The Fourth of July comes twice here in Kingston, NY. Before the fourth we have a huge festival on the waterfront featuring one of the better fireworks displays in the region. It draws a crowd of thousands from all over the county, including the trashier side of our local society. I try to avoid this one.
After the fourth, a trashy carnival sets off some fireworks of their own. The crowd for these is even more bloated, drunk and obnoxious, but the uptown location allows for more flexibility in viewing location — specifically, our Marketing Director’s rooftop, a prime spectator’s spot for the show.
The best seat in the house deserves a great cigar, and from all the praise it has received I yanked the Casa Magna Oscuro Robusto. Sure, I have more expensive and high-rated sticks in the humidor, but this one came highly recommended and was tempting me on sheer presentation alone.
The Honduran Oscuro wrapper was midnight-black with a beautiful oily sheen. The band looked great too — I feel with cigar bands we see way too much gold lamé and not enough silver and chrome — it’s like Donald Trump is running the cigar world’s graphic design department.
As nice as it looks, I’m definitely in the “who cares what it looks like” camp. Let’s smoke the damn thing. With the torch forgotten at home I’m forced to Bic-start it, and on the breezy rooftop it gets burning right away. I’m hit with strong leather notes and not too much spice — what was present was almost like white pepper. The first few puffs were very full-bodied and it took building a half inch of ash before it mellowed out to the point where I could start to appreciate it fully.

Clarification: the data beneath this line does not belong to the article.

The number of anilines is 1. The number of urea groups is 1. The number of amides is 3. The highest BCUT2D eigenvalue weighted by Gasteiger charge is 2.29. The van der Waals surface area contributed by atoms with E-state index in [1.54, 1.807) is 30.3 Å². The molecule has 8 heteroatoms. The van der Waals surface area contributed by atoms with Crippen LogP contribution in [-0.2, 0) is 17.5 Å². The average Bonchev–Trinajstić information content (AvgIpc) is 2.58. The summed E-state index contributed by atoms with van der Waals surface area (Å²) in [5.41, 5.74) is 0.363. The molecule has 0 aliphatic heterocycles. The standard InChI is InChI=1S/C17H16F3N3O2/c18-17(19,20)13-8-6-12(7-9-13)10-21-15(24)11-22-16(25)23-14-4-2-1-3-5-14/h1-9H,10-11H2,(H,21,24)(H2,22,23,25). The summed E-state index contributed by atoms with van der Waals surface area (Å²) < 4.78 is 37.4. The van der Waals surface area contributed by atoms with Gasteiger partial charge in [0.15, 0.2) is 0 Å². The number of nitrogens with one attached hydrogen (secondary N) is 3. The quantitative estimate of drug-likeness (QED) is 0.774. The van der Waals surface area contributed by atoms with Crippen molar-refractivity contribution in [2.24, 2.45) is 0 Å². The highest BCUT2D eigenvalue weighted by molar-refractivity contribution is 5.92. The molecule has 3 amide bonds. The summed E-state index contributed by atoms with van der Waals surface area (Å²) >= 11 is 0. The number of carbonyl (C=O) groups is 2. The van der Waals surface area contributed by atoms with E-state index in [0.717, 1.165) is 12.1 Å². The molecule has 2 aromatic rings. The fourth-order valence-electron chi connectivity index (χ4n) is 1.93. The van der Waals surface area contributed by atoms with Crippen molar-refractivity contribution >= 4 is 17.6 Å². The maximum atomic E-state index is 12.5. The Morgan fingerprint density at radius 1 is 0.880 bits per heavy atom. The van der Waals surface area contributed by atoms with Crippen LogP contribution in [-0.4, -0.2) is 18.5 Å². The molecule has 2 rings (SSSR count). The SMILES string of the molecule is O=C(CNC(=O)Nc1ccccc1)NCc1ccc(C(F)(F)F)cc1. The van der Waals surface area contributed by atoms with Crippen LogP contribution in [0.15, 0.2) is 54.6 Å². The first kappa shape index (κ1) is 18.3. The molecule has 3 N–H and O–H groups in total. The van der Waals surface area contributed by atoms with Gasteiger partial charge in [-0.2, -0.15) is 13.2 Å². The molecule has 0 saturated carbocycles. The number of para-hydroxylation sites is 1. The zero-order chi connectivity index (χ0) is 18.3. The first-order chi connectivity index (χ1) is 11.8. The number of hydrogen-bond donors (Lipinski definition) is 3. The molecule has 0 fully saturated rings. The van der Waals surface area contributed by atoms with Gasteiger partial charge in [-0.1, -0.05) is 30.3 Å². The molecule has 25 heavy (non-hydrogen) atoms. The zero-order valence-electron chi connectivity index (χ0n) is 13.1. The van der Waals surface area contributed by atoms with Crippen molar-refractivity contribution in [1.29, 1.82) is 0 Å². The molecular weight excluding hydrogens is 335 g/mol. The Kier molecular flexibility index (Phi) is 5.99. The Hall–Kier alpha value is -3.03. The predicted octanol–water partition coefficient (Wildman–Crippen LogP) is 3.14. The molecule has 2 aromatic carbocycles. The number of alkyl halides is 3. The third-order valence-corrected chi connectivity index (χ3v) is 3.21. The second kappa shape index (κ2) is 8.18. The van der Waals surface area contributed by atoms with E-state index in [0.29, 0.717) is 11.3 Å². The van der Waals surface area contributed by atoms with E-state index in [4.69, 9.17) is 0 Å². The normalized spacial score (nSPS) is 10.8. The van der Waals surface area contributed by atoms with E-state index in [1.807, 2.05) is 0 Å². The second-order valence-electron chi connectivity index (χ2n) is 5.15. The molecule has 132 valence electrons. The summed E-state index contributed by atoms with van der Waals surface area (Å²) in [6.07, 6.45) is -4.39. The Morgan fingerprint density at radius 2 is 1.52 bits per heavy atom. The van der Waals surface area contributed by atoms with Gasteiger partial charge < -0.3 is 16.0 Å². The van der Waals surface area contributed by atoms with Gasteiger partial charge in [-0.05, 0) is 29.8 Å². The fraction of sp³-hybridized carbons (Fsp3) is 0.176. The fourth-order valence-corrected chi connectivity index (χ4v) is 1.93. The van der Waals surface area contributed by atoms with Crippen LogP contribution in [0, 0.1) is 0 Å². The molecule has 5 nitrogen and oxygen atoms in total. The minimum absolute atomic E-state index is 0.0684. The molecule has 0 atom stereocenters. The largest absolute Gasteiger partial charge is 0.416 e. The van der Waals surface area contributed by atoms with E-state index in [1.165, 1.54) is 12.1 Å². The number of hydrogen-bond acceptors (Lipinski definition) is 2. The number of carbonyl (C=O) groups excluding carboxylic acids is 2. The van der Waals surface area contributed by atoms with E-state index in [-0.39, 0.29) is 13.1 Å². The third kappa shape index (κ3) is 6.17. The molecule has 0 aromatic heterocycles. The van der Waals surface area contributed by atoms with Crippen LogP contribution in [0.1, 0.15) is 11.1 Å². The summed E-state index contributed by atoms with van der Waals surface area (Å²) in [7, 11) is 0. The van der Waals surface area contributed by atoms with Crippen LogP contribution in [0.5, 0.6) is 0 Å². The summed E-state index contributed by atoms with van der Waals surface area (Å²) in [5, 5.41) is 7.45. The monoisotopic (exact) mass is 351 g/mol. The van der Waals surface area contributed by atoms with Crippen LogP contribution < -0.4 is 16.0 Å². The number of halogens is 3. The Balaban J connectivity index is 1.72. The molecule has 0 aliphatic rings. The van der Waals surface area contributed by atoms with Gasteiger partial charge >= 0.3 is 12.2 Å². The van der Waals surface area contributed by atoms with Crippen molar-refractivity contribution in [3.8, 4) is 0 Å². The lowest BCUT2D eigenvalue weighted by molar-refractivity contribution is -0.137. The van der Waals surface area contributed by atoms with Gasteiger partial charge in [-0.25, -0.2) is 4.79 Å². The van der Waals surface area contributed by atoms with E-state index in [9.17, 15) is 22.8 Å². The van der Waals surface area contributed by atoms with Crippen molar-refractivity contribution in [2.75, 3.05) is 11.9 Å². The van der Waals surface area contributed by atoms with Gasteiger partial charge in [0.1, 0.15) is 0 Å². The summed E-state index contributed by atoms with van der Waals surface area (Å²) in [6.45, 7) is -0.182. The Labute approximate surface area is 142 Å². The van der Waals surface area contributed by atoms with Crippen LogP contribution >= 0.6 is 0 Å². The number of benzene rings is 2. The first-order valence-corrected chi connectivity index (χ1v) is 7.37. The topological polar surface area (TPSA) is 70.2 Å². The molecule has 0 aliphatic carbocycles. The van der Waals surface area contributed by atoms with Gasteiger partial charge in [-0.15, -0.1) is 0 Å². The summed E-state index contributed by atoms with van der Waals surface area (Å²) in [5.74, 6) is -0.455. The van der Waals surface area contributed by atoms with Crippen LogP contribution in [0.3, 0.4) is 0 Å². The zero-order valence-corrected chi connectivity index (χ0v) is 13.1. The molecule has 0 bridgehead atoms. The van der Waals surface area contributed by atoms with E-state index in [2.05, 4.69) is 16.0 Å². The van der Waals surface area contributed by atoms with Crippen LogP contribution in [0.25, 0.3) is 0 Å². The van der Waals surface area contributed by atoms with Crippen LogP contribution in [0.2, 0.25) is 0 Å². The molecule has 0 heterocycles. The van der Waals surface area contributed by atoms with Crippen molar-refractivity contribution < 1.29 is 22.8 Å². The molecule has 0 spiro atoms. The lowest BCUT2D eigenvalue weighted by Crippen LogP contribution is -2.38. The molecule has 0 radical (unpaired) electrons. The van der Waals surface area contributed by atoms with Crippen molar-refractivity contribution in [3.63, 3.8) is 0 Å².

Once it came into its own I could only think one thing — leather! When I started smoking cigars I couldn’t understand why people would want the taste of leather in their tobacco. After doing some research, both reading and smoking, ‘leather’ revealed itself as something between a literal and metaphoric descriptor. It’s not that the cigar tastes like a saddle bag, but has more to do with mouth feel and texture. A Cigar Aficionado video recently described it as ‘the nostalgic smell of a favorite old leather jacket’, which is way closer to reality. Yes, the taste is somewhat leathery, but it’s really more of a tobacco taste with a leathery ‘feel’ to it. The same applies to ‘earthy’, ‘woody’ and ‘toasty’… you’re not smoking dirt, bark or burnt Wonderbread, but the tobacco has a hint of the flavor and much of the olfactory feel.
Now that we’ve cleared that up, I have to say that this was the most ‘leathery’ smoke I’ve ever had. Smooth, rich tobacco taste sat perfectly on the palate. Little hints of earthiness and sweetness could be detected here and there, but this was an incredibly consistent cigar. The complexity was subtle, and just as soon as I thought I tasted cocoa or fruit, it vanished. Lesser sticks would loose my interest with such a straightforward presentation, but this cigar more than makes up for it in balance. As weird as it sounds, this is a cigar that tastes like a cigar… no flavor innovations or tobacco twists and turns… just a fine-burnin’, fine-smokin’ stogie.
A couple of miscellaneous observations: The Casa Magna Oscuro would go great with an aged rum or bourbon. It’s got that kind of full-bodied flavor profile that just begs for the strong cut of liquor. This is not a beginner’s cigar. The first few puffs are like a hurdle, and once cleared, it’s smooth running but still a workout. I made it through 2/3 before I felt like I had my fill. But when all the factors combine for around $6/stick, it’s hard not to feel like you’ve gotten great value from this precision blend of tobaccos.
If you’d like to smoke a Casa Magna on the cheap, call us at 1-888-412-4427 for the lowdown.